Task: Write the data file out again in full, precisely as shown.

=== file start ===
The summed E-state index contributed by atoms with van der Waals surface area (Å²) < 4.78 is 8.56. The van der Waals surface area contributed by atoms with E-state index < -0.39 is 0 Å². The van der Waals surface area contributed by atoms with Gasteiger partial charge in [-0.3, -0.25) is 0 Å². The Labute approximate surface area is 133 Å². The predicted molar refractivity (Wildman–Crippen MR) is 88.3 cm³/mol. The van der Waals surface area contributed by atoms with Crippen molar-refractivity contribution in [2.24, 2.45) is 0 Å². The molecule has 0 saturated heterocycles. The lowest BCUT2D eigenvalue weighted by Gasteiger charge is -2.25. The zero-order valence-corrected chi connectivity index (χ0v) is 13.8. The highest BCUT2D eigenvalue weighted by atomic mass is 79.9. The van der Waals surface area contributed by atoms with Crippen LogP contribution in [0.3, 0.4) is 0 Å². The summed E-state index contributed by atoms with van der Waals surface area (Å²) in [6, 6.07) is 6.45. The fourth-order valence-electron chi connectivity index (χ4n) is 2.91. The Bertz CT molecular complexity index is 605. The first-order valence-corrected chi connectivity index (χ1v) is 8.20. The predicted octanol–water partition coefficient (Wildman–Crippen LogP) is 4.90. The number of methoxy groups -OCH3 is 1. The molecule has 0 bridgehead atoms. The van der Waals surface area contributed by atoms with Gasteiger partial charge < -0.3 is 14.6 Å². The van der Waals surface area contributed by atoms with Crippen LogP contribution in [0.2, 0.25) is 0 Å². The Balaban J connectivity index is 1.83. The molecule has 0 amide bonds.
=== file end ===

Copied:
The summed E-state index contributed by atoms with van der Waals surface area (Å²) < 4.78 is 8.56. The van der Waals surface area contributed by atoms with E-state index < -0.39 is 0 Å². The van der Waals surface area contributed by atoms with Gasteiger partial charge in [-0.3, -0.25) is 0 Å². The Labute approximate surface area is 133 Å². The predicted molar refractivity (Wildman–Crippen MR) is 88.3 cm³/mol. The van der Waals surface area contributed by atoms with Crippen molar-refractivity contribution in [2.24, 2.45) is 0 Å². The molecule has 0 saturated heterocycles. The lowest BCUT2D eigenvalue weighted by Gasteiger charge is -2.25. The zero-order valence-corrected chi connectivity index (χ0v) is 13.8. The highest BCUT2D eigenvalue weighted by atomic mass is 79.9. The van der Waals surface area contributed by atoms with Crippen LogP contribution in [0.3, 0.4) is 0 Å². The summed E-state index contributed by atoms with van der Waals surface area (Å²) in [6, 6.07) is 6.45. The fourth-order valence-electron chi connectivity index (χ4n) is 2.91. The Bertz CT molecular complexity index is 605. The first-order valence-corrected chi connectivity index (χ1v) is 8.20. The predicted octanol–water partition coefficient (Wildman–Crippen LogP) is 4.90. The number of methoxy groups -OCH3 is 1. The molecule has 0 bridgehead atoms. The van der Waals surface area contributed by atoms with Gasteiger partial charge < -0.3 is 14.6 Å². The van der Waals surface area contributed by atoms with Crippen LogP contribution in [0.2, 0.25) is 0 Å². The Balaban J connectivity index is 1.83. The molecule has 0 amide bonds.